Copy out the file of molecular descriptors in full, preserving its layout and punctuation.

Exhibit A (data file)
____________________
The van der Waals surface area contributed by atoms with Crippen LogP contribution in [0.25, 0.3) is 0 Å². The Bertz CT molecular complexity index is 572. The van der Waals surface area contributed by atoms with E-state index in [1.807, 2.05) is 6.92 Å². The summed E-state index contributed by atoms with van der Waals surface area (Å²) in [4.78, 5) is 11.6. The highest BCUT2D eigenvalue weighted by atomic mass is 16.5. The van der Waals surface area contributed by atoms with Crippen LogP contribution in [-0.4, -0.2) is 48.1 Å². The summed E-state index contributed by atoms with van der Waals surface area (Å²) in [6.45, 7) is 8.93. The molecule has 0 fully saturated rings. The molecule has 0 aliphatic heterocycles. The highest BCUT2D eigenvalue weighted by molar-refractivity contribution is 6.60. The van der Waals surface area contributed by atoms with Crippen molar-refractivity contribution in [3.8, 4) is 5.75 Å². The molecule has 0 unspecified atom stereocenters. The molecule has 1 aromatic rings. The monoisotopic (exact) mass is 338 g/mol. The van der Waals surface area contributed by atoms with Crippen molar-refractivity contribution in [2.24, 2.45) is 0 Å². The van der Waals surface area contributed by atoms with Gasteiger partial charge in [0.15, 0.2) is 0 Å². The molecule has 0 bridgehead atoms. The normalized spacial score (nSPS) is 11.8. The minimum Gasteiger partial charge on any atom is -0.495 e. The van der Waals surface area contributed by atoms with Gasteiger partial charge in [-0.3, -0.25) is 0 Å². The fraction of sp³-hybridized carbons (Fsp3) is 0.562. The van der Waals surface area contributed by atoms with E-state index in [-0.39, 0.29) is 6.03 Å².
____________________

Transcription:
The van der Waals surface area contributed by atoms with Crippen LogP contribution in [0.25, 0.3) is 0 Å². The Bertz CT molecular complexity index is 572. The van der Waals surface area contributed by atoms with E-state index in [1.807, 2.05) is 6.92 Å². The summed E-state index contributed by atoms with van der Waals surface area (Å²) in [4.78, 5) is 11.6. The highest BCUT2D eigenvalue weighted by atomic mass is 16.5. The van der Waals surface area contributed by atoms with Crippen LogP contribution in [-0.4, -0.2) is 48.1 Å². The summed E-state index contributed by atoms with van der Waals surface area (Å²) in [6.45, 7) is 8.93. The molecule has 0 fully saturated rings. The molecule has 0 aliphatic heterocycles. The highest BCUT2D eigenvalue weighted by molar-refractivity contribution is 6.60. The van der Waals surface area contributed by atoms with Crippen molar-refractivity contribution in [3.8, 4) is 5.75 Å². The molecule has 0 unspecified atom stereocenters. The molecule has 1 aromatic rings. The monoisotopic (exact) mass is 338 g/mol. The van der Waals surface area contributed by atoms with Crippen molar-refractivity contribution in [2.24, 2.45) is 0 Å². The van der Waals surface area contributed by atoms with Gasteiger partial charge in [0.15, 0.2) is 0 Å². The molecule has 0 bridgehead atoms. The normalized spacial score (nSPS) is 11.8. The minimum Gasteiger partial charge on any atom is -0.495 e. The van der Waals surface area contributed by atoms with Gasteiger partial charge in [-0.3, -0.25) is 0 Å². The fraction of sp³-hybridized carbons (Fsp3) is 0.562. The van der Waals surface area contributed by atoms with E-state index in [-0.39, 0.29) is 6.03 Å².